Mika, painting in 3 Dimensions

Ephémère, Oil on canvas, 91cm x 122cm

Richard Thibault, also known as Mika, was born in Montréal in 1963. His work handles abstract art and hyper-realistic representations, reproducing faithfully classic themes as wild-life, landscapes or portraits, sublimating them with bright colors and abstract art technics.
He explored multiple technics as oil painting, watercolor, pastel and even color pencils during his youth, but quickly adopts aerography or air brushing as his favorite technic at a time when most of pictures were manually printed and edited.
As a multi-disciplinary artist, Mika began to produce small creations for a recognized advertising studio which allow him to become a freelance artist as soon as he was 18, working as an illustrator and air brush expert. Thanks to networking, independently from his job, he also illustrated some book tales, realized drawings for various advertising companies, etc. The advent and then wide-spread use of digital technologies although made the illustration demand decrease. That’s why in 2009-2010 the artist decided to develop his relation to art and updated his actual knowledge of contemporary art by visiting some galleries and museums as well as studying theoretical books, which helped him enhance his technic.
All this work results in a mastered combination of abstract art and hyper-realistic technics, realized with an approach of bright colors and movement which gives the whole a very personal touch.

Frénésie, oil on canvas, 91cm x 122cm

Rebelle, oil on canvas, 91cm x 122cm 

The artist is now testing a new technic, allowing to paint some images one can then visualize in 3D with the help of shutter glasses. He is systematically working with a main character edited on Photoshop to correct color and exposure and then copying it. This process, according to the artist, is letting some incidental part to happen; resulting in a creation always deviated from the initial idea. After the painting has been composed, he sketches it on a canvas and highlights the background shapes, in order to enhance them, with a palette knife and brush; a technic directly influenced by abstract art. He gives birth to the main character by applying oil painting in sepia-shades, playing with transparency and blackened color to create his own lights and shadow combination. The 3D effect is capture with brush, wearing shutter glasses. Finally, the composition is varnished and harmonized to avoid superfluous reflection.

Le soldat, Huile sur panneau de bois, 61cm x 91cm

La balerine, oil on canvas, 92 cm X 92 cm

The 3D technic lies in the Anaglyphs: the artist gives relief to an image by adjusting two dedicated filters in front of the audience’s eyes. The process is based on the stereoscopic effect our brain is producing, using the gap between the eyes to visualize in relief. Like the technic for the 3D movies, the brain has to calculate the binocular interval to capture all the illustration details when the audience is putting the glasses on. Anyone can noticed the artist is frequently using primary colors as red, blue, yellow but also green, as they in fact send fake signals to the eye. Indeed, the eye is capturing images in backward: the 3D sensation is only the misleading effect of the color, giving the creation its depth. Consequently, the experience needs the two eyes to send those fake signals to the synapse retina which thereafter send the info to the brain for decrypting.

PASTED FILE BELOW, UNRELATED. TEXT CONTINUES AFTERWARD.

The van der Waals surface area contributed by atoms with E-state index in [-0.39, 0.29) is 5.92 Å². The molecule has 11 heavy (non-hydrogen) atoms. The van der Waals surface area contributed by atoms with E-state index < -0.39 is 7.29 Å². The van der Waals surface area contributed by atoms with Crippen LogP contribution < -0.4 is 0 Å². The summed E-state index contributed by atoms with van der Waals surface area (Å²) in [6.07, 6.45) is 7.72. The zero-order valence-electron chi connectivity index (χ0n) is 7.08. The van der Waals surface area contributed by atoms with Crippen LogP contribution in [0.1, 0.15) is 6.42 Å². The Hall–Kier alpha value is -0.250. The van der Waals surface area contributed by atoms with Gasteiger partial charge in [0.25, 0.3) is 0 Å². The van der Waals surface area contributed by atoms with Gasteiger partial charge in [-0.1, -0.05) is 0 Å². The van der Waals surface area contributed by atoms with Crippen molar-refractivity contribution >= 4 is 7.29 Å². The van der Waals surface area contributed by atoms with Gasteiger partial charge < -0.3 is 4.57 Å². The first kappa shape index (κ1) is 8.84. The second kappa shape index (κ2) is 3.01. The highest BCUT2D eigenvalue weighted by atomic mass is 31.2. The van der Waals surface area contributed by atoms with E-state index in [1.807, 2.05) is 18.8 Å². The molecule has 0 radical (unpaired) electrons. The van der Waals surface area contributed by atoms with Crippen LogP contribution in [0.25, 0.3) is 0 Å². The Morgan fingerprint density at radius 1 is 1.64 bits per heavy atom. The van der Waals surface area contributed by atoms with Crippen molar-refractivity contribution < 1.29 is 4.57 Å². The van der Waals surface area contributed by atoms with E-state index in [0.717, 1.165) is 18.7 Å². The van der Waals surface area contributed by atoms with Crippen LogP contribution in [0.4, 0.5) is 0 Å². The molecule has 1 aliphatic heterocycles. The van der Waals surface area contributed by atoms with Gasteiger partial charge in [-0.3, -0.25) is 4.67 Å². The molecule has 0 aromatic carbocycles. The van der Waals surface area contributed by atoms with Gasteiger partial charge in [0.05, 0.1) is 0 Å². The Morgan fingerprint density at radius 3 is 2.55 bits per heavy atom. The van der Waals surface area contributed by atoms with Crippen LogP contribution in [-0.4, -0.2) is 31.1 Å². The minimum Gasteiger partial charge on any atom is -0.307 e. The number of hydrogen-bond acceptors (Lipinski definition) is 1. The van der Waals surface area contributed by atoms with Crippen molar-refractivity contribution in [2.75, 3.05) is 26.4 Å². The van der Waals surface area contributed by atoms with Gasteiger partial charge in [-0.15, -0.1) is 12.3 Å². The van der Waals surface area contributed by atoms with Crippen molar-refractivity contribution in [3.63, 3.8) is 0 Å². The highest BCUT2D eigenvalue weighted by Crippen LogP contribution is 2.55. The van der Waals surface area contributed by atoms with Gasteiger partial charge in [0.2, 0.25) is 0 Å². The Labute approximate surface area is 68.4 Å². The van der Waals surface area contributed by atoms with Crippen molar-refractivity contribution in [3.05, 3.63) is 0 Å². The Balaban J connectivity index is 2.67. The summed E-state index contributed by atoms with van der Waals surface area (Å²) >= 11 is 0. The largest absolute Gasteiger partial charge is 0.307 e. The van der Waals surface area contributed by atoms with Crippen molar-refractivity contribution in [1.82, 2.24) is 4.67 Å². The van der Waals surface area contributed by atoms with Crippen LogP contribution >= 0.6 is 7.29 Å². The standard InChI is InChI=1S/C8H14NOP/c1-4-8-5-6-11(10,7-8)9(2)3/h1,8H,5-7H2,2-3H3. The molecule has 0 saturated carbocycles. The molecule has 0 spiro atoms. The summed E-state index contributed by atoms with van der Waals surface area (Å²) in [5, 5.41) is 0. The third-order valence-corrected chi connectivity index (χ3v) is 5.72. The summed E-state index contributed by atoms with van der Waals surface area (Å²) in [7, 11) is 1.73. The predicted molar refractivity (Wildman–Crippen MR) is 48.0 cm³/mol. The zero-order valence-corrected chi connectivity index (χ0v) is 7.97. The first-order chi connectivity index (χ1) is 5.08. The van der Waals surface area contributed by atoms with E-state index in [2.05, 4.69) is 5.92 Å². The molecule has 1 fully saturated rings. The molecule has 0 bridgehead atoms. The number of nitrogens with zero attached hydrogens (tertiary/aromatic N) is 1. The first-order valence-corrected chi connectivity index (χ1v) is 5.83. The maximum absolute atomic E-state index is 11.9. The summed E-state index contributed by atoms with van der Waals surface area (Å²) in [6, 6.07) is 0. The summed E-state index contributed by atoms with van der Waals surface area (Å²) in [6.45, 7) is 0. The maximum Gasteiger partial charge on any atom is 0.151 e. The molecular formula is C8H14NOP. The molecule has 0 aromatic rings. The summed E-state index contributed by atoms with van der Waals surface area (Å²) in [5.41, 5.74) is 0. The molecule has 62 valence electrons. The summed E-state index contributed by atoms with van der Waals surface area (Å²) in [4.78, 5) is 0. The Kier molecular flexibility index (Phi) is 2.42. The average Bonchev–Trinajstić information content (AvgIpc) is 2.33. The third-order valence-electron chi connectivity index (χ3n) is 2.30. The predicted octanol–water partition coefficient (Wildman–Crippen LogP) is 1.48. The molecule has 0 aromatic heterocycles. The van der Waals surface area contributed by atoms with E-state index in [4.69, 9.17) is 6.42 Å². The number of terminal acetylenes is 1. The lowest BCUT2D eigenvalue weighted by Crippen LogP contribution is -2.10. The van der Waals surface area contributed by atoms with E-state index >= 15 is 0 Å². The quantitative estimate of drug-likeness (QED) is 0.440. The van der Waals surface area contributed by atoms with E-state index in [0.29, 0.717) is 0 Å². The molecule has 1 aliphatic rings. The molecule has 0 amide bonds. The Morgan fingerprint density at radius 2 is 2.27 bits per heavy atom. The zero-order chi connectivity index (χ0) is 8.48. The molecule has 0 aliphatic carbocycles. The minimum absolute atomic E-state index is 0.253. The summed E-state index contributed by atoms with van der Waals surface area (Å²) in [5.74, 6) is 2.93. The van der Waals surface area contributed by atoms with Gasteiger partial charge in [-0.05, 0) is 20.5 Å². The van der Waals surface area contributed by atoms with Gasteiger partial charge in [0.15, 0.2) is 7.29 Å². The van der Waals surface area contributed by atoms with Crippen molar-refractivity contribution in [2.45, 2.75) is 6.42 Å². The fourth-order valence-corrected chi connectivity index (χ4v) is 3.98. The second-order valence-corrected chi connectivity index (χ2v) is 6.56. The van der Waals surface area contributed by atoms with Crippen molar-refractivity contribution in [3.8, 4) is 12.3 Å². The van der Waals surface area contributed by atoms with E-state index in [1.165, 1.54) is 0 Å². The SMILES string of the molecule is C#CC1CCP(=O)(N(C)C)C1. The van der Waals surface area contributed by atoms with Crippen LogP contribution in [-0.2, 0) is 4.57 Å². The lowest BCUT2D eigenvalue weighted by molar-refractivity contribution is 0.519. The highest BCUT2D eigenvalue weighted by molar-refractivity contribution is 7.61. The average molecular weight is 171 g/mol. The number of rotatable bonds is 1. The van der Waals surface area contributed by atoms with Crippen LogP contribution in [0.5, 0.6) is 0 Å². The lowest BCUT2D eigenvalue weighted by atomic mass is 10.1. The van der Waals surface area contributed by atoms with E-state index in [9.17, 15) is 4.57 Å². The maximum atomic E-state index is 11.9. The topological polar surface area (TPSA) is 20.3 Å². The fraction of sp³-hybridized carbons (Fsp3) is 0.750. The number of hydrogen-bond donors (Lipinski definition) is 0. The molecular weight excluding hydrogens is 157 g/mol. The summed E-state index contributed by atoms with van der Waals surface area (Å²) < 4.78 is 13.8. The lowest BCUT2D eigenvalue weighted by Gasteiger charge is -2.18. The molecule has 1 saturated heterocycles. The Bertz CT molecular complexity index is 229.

Lévitation, oil on canvas, 91cm x 152cm

Mika has kindly sent me one of those special glasses and some of his canvas printings so I could appreciate the effect of changing to 3D, which is outstanding. As a matter of fact, the subject – which is already aesthetically pleasant without the glasses – takes on another dimension and nearly comes to life, as if it was jumping out of the frame. But maybe the most incredible aspect of the technic lies in a perfect and accurate rendering. Contrary to what we can expect through our actual experience with 3D movies, the picture is clear whether you wear the glasses or not, which allows to discover the image in a complete new way. The 3D felt like the character was independent from its background and support. Like a mirage, the image seems both unreachable but nearby the audience, giving the impression one could explore it more intimately. This is a totally fascinating experience and I strongly advise the reader to try, as those kinds of glasses can easily be found.
Once you got your glasses, visit the artist website, print one of his creation and put the glasses on. You won’t believe it !

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